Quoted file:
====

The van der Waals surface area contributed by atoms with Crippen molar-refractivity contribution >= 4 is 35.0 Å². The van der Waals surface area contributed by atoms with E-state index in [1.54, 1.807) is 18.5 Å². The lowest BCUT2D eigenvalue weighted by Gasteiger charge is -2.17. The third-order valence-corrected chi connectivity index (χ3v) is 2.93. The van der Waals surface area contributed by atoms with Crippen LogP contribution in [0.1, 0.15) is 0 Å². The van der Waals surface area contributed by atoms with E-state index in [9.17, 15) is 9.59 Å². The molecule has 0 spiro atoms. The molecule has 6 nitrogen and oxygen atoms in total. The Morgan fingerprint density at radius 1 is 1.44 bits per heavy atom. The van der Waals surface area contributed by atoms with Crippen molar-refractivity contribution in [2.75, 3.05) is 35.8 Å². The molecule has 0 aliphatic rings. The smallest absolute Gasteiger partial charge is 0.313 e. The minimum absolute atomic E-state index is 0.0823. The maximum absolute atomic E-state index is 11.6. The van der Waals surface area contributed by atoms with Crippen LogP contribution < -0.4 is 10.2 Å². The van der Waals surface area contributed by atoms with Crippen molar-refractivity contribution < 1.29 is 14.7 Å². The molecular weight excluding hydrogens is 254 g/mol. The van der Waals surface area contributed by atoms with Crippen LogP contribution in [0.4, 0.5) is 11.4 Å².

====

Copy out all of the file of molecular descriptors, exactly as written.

The van der Waals surface area contributed by atoms with Crippen molar-refractivity contribution >= 4 is 35.0 Å². The van der Waals surface area contributed by atoms with E-state index in [1.54, 1.807) is 18.5 Å². The lowest BCUT2D eigenvalue weighted by Gasteiger charge is -2.17. The third-order valence-corrected chi connectivity index (χ3v) is 2.93. The van der Waals surface area contributed by atoms with Crippen LogP contribution in [0.1, 0.15) is 0 Å². The van der Waals surface area contributed by atoms with E-state index in [9.17, 15) is 9.59 Å². The molecule has 0 spiro atoms. The molecule has 6 nitrogen and oxygen atoms in total. The Morgan fingerprint density at radius 1 is 1.44 bits per heavy atom. The van der Waals surface area contributed by atoms with Crippen molar-refractivity contribution in [2.75, 3.05) is 35.8 Å². The molecule has 0 aliphatic rings. The smallest absolute Gasteiger partial charge is 0.313 e. The minimum absolute atomic E-state index is 0.0823. The maximum absolute atomic E-state index is 11.6. The van der Waals surface area contributed by atoms with Crippen LogP contribution < -0.4 is 10.2 Å². The van der Waals surface area contributed by atoms with Crippen molar-refractivity contribution < 1.29 is 14.7 Å². The molecular weight excluding hydrogens is 254 g/mol. The van der Waals surface area contributed by atoms with Crippen LogP contribution in [0.4, 0.5) is 11.4 Å².